President George W. Bush and President-elect Barack Obama
both declined to weigh in on the issue, but our readers sure didn’t. As
promised, here are a few of the most interesting responses from
about whether former Gov. George Ryan should be granted ...
President George W. Bush and President-elect Barack Obama both declined to weigh in on the issue, but our readers sure didn’t. As promised, here are a few of the most interesting responses from Tuesday’s query about whether former Gov. George Ryan should be granted clemency. Judging by our reader’s opinions, the 66 percent opposition garnered in the latest Rasmussen poll seems right on.
Yellow Dog Democrat:
Now, justice demands full restitution. And I don't think that anyone can suggest that restitution has been reached after barely more than a year has been served, nor has Ryan offered contrition through his public statements ... which sound to me like the only thing he's sorry about is that he got caught.
Moreover, releasing Ryan BEFORE Scott Fawell -- who plead guilty and cooperated with federal investigators, providing key testimony -- could very well undermine every future public corruption case in Illinois.
As Governor in 2002, George Ryan helped avert a hotel workers strike that would have crippled Chicago. Hotel workers won an immediate raise from $8.83 to $10 an hour (and now make $14.25), as well as massive improvements in health care & pension benefits, and better working conditions. He also shamed the hotel owners into giving workers a holiday on the day they become a U.S. Citizen. Without Governor Ryan's help, we might have won all that, but the cost to the City and State would have been much much higher...
Ellen Beth Gill:
I'm not clear on why someone as privileged as Ryan deserves more compassion than the average incarcerated person. He clearly didn't need to do what he did to eat, cloth or shelter himself or his family. He wasn't undereducated, under privileged or desperate. He was arrogant. I'd imagine there are parents, spouses, siblings in prison who could do some good for their families at home and we're not discussing them here and in the mainstream media. I feel more compassion for those who got caught up in over-politicized mandatory minimums than some sophisticated politician with a team of lawyers who was on the take for campaign donations.
Reader LS (via e-mail):
The man is a death penalty activist's hero. He gave the death row ten and all the Burge torture victims a hearing in the political forum when basically every other politician gave us a big f*** you. So let the old guy die at home, for Christ's sake!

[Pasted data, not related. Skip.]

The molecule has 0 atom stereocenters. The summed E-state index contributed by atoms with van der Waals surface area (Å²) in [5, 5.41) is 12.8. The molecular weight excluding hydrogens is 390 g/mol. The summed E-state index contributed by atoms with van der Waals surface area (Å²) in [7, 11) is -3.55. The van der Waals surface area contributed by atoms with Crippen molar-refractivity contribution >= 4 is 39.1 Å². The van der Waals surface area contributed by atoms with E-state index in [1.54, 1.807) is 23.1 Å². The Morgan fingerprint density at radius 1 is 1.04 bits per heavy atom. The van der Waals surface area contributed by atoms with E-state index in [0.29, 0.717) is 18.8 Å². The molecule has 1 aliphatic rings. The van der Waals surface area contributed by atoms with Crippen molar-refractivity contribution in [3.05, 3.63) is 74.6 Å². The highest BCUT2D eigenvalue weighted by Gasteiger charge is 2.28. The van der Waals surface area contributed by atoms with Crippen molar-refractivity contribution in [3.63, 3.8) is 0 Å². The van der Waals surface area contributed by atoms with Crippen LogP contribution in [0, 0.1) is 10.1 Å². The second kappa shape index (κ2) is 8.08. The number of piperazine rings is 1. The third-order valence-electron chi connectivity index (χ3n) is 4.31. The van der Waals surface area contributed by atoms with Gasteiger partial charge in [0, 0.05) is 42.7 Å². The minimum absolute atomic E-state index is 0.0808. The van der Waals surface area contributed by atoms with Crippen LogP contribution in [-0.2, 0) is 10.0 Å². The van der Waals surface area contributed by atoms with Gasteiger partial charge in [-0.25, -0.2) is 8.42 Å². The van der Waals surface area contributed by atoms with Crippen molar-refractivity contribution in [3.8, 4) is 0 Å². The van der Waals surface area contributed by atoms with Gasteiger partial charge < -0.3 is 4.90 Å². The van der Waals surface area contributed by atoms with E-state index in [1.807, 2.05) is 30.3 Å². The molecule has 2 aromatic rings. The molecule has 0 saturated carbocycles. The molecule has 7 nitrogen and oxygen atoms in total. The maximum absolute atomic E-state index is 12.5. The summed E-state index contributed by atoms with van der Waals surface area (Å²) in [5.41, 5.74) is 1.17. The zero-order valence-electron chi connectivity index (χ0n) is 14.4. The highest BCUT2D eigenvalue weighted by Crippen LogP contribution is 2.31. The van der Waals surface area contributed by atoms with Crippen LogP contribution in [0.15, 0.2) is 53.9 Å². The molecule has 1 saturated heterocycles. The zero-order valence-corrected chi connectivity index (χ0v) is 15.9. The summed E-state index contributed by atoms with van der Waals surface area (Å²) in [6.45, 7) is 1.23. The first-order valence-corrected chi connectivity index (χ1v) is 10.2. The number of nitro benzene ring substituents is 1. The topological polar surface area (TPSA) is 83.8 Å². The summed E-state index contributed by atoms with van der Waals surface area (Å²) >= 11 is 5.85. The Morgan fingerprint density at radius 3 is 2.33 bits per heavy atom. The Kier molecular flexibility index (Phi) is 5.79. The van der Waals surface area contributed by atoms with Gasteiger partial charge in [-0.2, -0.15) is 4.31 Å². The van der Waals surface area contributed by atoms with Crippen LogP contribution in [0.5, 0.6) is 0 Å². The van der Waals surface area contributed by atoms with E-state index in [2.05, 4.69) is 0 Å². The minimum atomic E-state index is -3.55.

I don't take pleasure in Ryan's suffering, but his corruption hurt real people, some more directly than others. His corruption undermined confidence in government as an institution to make a difference in people's lives.
If Ryan or his wife get really sick, Obama can commute the sentence at that point. There's no requirement pardons only be issued during lame duck presidencies.
Let the same crooks who financed Ryan's lifestyle take care of his family. I also agree with Yellow Dog Democrat, releasing Ryan before Fawell gets out not only sends an awful message it could cripple future investigations.
Elected officials who betray the public trust are the worst kind of law breakers. We expect the desperate, drug addicted and/or career criminals to do what they do. Politicians have no excuse. If Ryan wanted to live the life of a multimillionaire he should have retired from public life and put his considerable talents to use in the private sector.
Reader TM (via email):
To say the law should bend over backwards for a criminal just because he's elderly and has brought shame and misfortune to his family is beyond the pale. Ryan earned his punishment and deserves it. ... People go to prison for less heinous crimes than Ryan committed, and they never receive a commutation. It's time for this country to stop letting the "executive criminals" off the hook.
I feel worse for someone who sold crack in the 80s that is sitting in jail than someone who betrayed the public trust in committing white collar crimes. I do feel bad for his family, but, he knew that his "failings" would have consequences.